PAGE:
When an instructor adopts an OER, they use an OER as-is in their course to replace high-cost materials.
Adopting an OER means that an instructor is integrating Open Educational Materials into their courses without significant revisions, similar to adopting and integrating any new textbook into an existing course. The difference here is that when adopting OER, there is no publisher support.
The work of adopting OER includes creating or finding supplementary and ancillary materials for students. There are many resources online you can adopt and adapt, but this is added onto the work of finding and evaluating an OER textbook for a course.
The term adaptation is commonly used to describe the process of making changes to an existing work. Though we can also replace “adapt” with revise, modify, alter, customize, or other synonym that describes the act of making a change.
In addition to cost to students, one of the biggest advantages of choosing an open textbook is it gives faculty the legal right to add to, adapt, or delete the content of the textbook to fit their specific course without obtaining permission from the copyright holder. This is possible because the copyright holder has already granted permission by releasing their work using an open — or Creative Commons — license. This type of license gives users permission to use and reuse, share, copy, retain and modify the textbook without consulting the author.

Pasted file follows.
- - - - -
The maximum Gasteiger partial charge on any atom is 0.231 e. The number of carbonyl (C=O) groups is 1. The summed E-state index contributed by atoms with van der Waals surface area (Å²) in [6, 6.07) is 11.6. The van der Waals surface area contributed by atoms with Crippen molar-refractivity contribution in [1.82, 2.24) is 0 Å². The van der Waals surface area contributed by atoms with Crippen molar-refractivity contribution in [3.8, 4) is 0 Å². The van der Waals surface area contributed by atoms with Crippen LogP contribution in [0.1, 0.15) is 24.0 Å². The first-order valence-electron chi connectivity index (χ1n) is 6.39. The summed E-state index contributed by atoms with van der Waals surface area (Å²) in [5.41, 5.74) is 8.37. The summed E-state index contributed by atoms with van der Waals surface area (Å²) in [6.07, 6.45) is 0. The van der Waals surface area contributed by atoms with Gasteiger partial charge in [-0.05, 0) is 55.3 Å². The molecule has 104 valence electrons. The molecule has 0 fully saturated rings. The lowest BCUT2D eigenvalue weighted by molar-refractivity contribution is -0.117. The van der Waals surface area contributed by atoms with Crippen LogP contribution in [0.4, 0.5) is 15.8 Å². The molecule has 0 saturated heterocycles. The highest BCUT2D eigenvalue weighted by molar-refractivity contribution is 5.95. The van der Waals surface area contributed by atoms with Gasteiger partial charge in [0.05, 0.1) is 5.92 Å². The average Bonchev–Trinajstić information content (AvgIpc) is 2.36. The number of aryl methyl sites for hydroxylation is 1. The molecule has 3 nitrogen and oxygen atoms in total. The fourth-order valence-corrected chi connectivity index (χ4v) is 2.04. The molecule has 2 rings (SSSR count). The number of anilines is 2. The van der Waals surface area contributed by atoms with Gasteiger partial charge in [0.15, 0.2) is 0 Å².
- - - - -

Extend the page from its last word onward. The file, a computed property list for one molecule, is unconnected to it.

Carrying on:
"Definition of Adapt" is a chapter in the Adaptation Guide by BCcampus and is licensed under a Creative Commons Attribution 4.0 International License, except where otherwise noted.
Information adapted from the Open Educational Resources: A Primer guide by Jennifer Schaller